What Should My Baby Be Doing? Part 2

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I read all the websites about how a baby is supposed to develop during the first year, but it leaves me more confused than anything. How do I know what my baby should be doing physically – and when I should worry?

I hear this question a lot, and with good reason. Not everyone comes to parenthood with experience around babies, so you may not know how development typically unfolds.  Sometimes even when you’ve been around young children, it’s different when it’s your own. As I said in the last installment of this series, I’m hesitant to give parents month markers for when a milestone should be accomplished because every child develops differently.

That said, one of the basic tenets of my work is that an educated parent is an empowered parent.  Please remember that a child’s natural inclination, temperament, birth trauma, exposure and experiences – amongst others – can have an effect on when a child reaches these stages.

The other concept that is central to the work that I do, is that if you have a question, reach out. Asking a simple question can ease your mind, and if the pediatrician or child development specialist shares your concern, you can get started early with any support your child may need.

Sitting Up (Unassisted)  As your baby gets stronger (head, neck, core, eyesight), typically between 6 and 8 months, she’ll try to change positions to interact with people and materials. This is similar to her motivation to roll over. In fact, many children push up to sit, after they have rolled over. At first they may have some difficulty with balance. Not unusual.

When you start to see that wobbly sitting position, it’s usually a good idea to make sure your child is on a mat or soft surface, or stay close by with a steadying hand, making sure there is nothing she or he can bump into when falling over. With time, children will start to put a hand down or use their legs to straighten themselves back out if they start to tip over.

As her strength continues to grow, her balance will as well.  This is a great time to put toys up a little higher. You can hold her at eye level, tilt her up against a couch or prop her on a pillow. I love to start with larger, soft balls at this age. This is also the age at which I encourage parents to drop the crib mattress to the lowest level for baby’s safety.

Crawling  After your baby is sitting more securely and there are more exciting objects to see (and taste) around the room, he’ll want to get over to where those objects are. Many babies start by putting their hands down in front of them while they are sitting or pushing to all fours (hands and knees) from laying on their belly.

The first step to crawling (although some children do skip this one) is known as creeping.  A baby on all fours will rock back and forth in that position. From there, they’ll go mobile (usually 7-10 months). And a whole new world opens!

crawling 2

Now is an important time to think about childproofing your home. Get down on your child’s level and look around for scenarios that may be enticing but dangerous. Now you can spread toys out a bit and watch as your child explores his larger environment.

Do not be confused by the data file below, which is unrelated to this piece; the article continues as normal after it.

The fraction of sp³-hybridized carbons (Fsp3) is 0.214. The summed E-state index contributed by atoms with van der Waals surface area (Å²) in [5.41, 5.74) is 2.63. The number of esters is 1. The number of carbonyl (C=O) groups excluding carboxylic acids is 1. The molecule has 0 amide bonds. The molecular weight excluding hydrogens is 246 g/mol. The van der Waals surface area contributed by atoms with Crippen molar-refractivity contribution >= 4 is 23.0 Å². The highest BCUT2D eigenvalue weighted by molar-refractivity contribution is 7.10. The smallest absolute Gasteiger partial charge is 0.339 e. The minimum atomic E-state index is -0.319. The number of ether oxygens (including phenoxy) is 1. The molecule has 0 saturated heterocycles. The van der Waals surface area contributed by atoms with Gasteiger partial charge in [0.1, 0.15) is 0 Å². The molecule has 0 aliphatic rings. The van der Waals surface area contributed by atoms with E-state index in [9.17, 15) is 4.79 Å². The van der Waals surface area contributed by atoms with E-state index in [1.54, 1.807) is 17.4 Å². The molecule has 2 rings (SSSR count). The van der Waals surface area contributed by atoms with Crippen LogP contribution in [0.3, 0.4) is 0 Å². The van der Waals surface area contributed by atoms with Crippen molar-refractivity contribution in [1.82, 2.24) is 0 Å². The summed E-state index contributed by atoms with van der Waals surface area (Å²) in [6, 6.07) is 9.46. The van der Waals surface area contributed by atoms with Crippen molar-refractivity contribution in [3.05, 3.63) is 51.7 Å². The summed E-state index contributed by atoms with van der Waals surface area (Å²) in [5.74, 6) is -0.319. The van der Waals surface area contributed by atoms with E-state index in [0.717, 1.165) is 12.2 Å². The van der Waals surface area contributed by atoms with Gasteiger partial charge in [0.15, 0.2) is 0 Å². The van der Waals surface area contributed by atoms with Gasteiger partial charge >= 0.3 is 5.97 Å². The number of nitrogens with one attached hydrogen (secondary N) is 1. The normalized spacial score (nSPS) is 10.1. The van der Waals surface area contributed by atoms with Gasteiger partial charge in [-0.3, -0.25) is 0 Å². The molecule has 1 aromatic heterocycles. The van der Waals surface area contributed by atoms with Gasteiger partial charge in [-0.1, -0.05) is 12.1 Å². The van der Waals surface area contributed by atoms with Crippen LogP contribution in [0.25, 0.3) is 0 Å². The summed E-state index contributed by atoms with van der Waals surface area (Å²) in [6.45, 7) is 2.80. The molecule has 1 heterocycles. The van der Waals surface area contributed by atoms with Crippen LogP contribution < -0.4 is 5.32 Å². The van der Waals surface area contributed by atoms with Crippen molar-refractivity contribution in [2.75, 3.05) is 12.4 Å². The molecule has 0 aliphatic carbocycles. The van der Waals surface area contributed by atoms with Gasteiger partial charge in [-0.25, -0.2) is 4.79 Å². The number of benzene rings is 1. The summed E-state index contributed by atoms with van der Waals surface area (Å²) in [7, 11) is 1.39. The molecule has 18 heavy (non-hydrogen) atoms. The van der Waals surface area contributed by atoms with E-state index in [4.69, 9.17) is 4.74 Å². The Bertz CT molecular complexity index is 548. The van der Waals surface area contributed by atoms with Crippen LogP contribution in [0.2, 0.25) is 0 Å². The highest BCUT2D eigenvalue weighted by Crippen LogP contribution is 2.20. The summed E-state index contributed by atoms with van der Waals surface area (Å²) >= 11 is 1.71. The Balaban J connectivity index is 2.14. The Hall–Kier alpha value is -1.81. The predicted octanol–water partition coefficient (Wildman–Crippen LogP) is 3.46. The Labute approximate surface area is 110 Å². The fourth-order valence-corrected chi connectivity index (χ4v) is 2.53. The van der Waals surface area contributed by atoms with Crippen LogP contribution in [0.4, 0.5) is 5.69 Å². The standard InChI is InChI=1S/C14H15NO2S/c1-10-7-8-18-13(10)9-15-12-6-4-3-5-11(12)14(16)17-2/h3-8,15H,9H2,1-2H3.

Pull To Stand  This next stage of development is another important reason to childproof your home. As baby gets stronger she or he will start to pull up on couches, cabinets, chairs, and cribs. It’s important to make sure that these objects in a baby’s environment remain secure when that happens. Pulling to stand generally shows up between 9 and 11 months and is another natural inclination for children when they are ready.

As we did when the child starting sitting up, now is a good time to shift the position of toys again, to the seat on a couch, the top of an ottoman or low table. Playing in the standing position is fun.

What’s coming next? Cruising around furniture, holding with one hand to bend down and reach for a toy with the other, letting go for a few seconds, and then walking. Watch out world!

Looking for some great activities to enjoy with your 6-12 month old? Check out this article. Please remember, this is only a guide. In my work, I advise parents that if their child is 2-3 months outside the upper limit of one of these time ranges, and they haven’t already spoken with their pediatrician, they should reach out. 

No one knows their child as well as a parent. If at any point you are concerned about your child’s development, never hesitate to ask.

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Have general questions about development, behavior, or parenting? “Ask and You Shall Receive” through Mommybites.com or email me at [email protected] 

Dana Rosenbloom has a master’s degree in Infant and Parent Development and Early Intervention and has been working with children and families for over 10 years. Dana’s Kids offers home, school and web-based services in the areas of parent education, play and behavior therapy, special education services, parent workshops and support groups, and professional development. To learn more about Dana and Dana’s Kids, and to subscribe for her FREE newsletter, please visit www.DanasKids.com.  You can also follow Dana on Facebook: www.facebook.com/DanasKids and Twitter: Danaskids

The views and opinions expressed on this blog are purely the blog contributor’s. Any product claim, statistic, quote or other representation about a product or service should be verified with the manufacturer or provider. Writers may have conflicts of interest, and their opinions are their own.

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